That awkwardness when someone pulls out their phone and you sit like a dumb next to them. Resisting.
A decade and a half ago I was that person. An introvert. I had bought an iPod nano after my summer in Silicon Valley, and as I came back to college, I would listen to music a lot. I didn’t even know there was something to resist to. I was the odd one out and I liked it.
Today we succumb to fitting in, to not feel like an outsider, not not look like a fool or a creep, looking up and around when everyone is engaged in their glowing screens.
Backtracking farther. As a teenager I discovered I could get quite addicted to television. But my grandma didn’t have a tv at her house in the mountains. It was grandiose, and free, and nature filled time. Then at 15 I asked my parents to take away the tv. I watched movies occasionally, but I didn’t want it anymore. Its absence has shaped who I am. I have vivid beautiful memories of drawing, writing, studying, listening to music, daydreaming. It is then I started to read hefty books with delight.
Conrad loves to read. One of the first questions his mom asked me was “what kind of books do you like to read.” My heart skipped a beat with delight. This new family of mine reads for pleasure!
My conversations with Conrad and his family can be riveting even after 12 years of marriage. Because we expand our minds beyond the mundane. Reading.
Conrad would tell you he is a very focused kind of person. It’s great and dangerous at the same time. He can obsess, in a productive way or in a depleting way, about a variety of subjects. Design, flowers, hiking, and early on: video games. The latter has caused us some grief during stressful times. And we’ve kept each other accountable. It was not pretty, it was not easy. During stressful times I would loose myself in social media. I would checkout, (smombie= smart phone zombie) but I wouldn’t really rest.
The way to recognize the damaging effects of addiction is a quick assessment of how you feel when you end that activity. Depleted or energized?
So we’ve devised plans. To remain present and in control of ourselves. We actually addressed it like an addiction, Conrad’s video games and my social media.
We made plans. We slipped. We called each other out. We felt ashamed, frustrated, angry. We felt hopeless and it wasn’t even that bad. But our selfishness and irritability were brought to light due to our imbalanced iPhone use.
We made a few simple rules we both agreed to abide by:
- No phones in the bedroom
- No phones during our coffee time
- No phones in social contexts
Jackie joined us at age three. She had one addiction: cartoons at her discretion. And no early bedtime.
She adapted easily to us. We made the rules simple and clear. And we adapted to her needs of predictable routine, reading to her lots, playing beyond our limits of energy (stretching a bit more each day), re-learning games, talking and listening way more than we were used to. Laughing more. Delighting in the present more.
She wanted my phone to listen to kids songs on YouTube. We showed her ONE song when we visited her at the foster family: “Văcuța Lola”. The gateway. She wouldn’t want to stop there. More, more, more! So we stopped bringing out the iPhone all together. No phone. For months! Not in her presence. Except to snap pictures here and there. She did not see us on our devices at all. Later we instinctively explained to her if we needed to work (track shipments, answer emails, pay bills) then we put it away. That was the best we can do to set a good example. And it worked.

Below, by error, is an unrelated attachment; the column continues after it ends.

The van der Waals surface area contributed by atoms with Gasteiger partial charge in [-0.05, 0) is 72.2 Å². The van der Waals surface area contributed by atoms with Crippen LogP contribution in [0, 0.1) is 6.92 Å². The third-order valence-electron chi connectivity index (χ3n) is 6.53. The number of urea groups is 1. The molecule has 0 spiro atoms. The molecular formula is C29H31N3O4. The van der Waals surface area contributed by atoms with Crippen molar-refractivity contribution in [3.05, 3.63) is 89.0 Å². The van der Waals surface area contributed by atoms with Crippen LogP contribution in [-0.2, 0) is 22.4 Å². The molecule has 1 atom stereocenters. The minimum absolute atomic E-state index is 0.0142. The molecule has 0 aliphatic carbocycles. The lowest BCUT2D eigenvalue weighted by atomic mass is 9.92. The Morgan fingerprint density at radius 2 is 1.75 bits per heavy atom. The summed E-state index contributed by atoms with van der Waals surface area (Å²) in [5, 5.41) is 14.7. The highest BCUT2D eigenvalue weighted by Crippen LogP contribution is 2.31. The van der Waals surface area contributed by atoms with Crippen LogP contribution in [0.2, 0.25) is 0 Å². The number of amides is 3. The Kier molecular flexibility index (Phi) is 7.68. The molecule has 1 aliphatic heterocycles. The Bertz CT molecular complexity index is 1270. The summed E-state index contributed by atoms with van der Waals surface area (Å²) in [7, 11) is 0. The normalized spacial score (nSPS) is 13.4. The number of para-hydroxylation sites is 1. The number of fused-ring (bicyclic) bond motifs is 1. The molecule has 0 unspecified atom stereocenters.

Later on at home we had clear time and game limits on the iPad for her. I didn’t think a complete deprivation, and thus obliviousness, of technology is the solution.
A 5 year old, who plays games and paints in app, listens to music and watches cartoons on her iPad, when I say it’s time to turn it off she does it right away. We don’t need to set a weekly time limit, because she doesn’t ask often for the iPad. When she asks, I say yes without hesitation. When I say it’s time to turn it off, she says yes without hesitation.
We will adapt as I know we will hit other milestones and needs and desires and social pressure. We don’t know what we don’t know but we have instincts and no shame in standing alone.
Her presence in our home has been a positive influence for a healthy lifestyle: food and technology, rest and reading. We just needed to open our eyes and be willing to adapt. We all have the capacity to be quite selfish. But we learn to serve and sacrifice; at this stage we have the ability to fully influence what she is exposed to and give her a healthy foundation for a wide vocabulary through extensive joyful reading, for empathy, for spirituality, and a thirst for knowledge, for appreciation of the wide world through traveling, befriending diverse people and exploring.
Everywhere we go, we meet younger and younger kids addicted to their devices, smart phones and tablets. And parents who are too tired and too confused to set and stick to rules. I’ve been tempted to give in and not let Jackie be the one odd out; but then again, standing alone is powerful. If we help her understand why and how.
We can’t change the world on this matter. But by changing ourselves we influence our immediate family, each other and our daughter. And for now, Jackie is quite a powerful & vocal advocate about technology overuse. She is that little girl in Ohrid. Thanks to her dear friend Friedrich who had ears to listen to her.